Skip to main content

Joaqlin Estus

In what's been called the largest peaceful redistribution of wealth in the history of mankind, title to 44 million acres and almost a billion dollars were conveyed to Native for-profit corporations following the Alaska Native Claims Settlement Act of 1971.

Some 51 years later, many wonder, “What was the intent in creating the corporations? Are they living up to the vision of those who lobbied for ANCSA?”

Now there’s a guide to help find answers. The Alaska Historical Society has published the first-ever comprehensive guide to ANCSA resources.

The guide describes the vast majority of documents about ANCSA: papers and books in archives, libraries, personal collections and on-line across the country.

(Related: ICT's series: The Alaska Native Claims Settlement Act at 50)

The society spent more than two years identifying documents about the act, outlining their location and explaining how to access them. In a prepared statement, the historical society said, “The project unearthed numerous fascinating ‘gems’ leading to passage of the act, such as:

Scroll to Continue

Read More

  • A 20-page report about the first statewide meeting of Alaska Native leaders in Anchorage in 1966 that laid the groundwork for establishment of the Alaska Federation of Natives.
  • A 1970 speech by President Nixon on Indian policy in which he called for a new approach to the federal treatment of Native people, a historic change from termination to self-determination.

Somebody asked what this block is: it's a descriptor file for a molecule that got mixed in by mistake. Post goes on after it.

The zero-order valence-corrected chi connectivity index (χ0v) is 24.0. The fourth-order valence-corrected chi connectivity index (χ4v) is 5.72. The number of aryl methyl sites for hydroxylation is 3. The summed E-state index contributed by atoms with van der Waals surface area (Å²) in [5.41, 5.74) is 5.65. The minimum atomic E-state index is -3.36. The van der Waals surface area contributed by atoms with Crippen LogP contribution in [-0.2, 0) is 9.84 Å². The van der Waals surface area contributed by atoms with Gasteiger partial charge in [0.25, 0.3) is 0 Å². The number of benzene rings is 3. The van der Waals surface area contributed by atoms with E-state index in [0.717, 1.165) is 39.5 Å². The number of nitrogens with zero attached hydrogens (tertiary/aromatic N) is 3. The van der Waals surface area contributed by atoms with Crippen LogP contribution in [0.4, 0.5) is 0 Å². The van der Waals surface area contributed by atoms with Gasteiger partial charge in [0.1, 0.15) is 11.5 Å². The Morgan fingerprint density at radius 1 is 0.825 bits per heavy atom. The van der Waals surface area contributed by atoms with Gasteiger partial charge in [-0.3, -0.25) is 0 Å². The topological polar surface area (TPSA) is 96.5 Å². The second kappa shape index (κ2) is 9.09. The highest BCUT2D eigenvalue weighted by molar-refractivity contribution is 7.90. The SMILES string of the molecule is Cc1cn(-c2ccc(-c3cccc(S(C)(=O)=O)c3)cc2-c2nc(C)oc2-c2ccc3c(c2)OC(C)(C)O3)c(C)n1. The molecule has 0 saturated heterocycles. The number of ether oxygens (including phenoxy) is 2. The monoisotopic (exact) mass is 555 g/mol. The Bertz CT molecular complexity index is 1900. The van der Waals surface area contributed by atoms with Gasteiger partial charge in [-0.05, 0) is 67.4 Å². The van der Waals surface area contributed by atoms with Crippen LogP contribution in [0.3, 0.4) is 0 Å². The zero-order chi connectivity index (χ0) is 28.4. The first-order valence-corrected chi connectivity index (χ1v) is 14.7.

• A speech by Dr. Henry Forbes, whose financial backing helped establish the Tundra Times and who worked with Howard Rock, the newspaper’s founder and editor.”

Tlingit elder and land claims activist Irene Rowan calls the guide a valuable resource for understanding a major turning point in Alaska history. She served in Washington, D.C. in the 1970s as special assistant for Alaska programs to the Department of Interior’s assistant secretary for Indian Affairs. 

“This tool is important to those wishing to learn who was involved - why, how and who benefited. The guide will be useful in so many ways for so many people for many years to come. I commend and thank the Alaska Historical Society for taking on this mammoth and important project," Rowan said.

The three volumes each address different resources. Volume one is about specific historic documents. Volume two is an annotated bibliography of published and unpublished materials such as books, articles, and films. Volume three is designed to help educators teach classes on ANCSA.

To access the PDF guide, click here. It is also available on ScholarWorks, a digital repository for University of Alaska research.

New ICT logo

ICT is a nonprofit news organization. Will you support our work? All of our content is free. There are no subscriptions or costs. And we have hired more Native journalists in the past year than any news organization ─ and with your help we will continue to grow and create career paths for our people. Support ICT for as little as $10. Sign up for ICT’s free newsletter.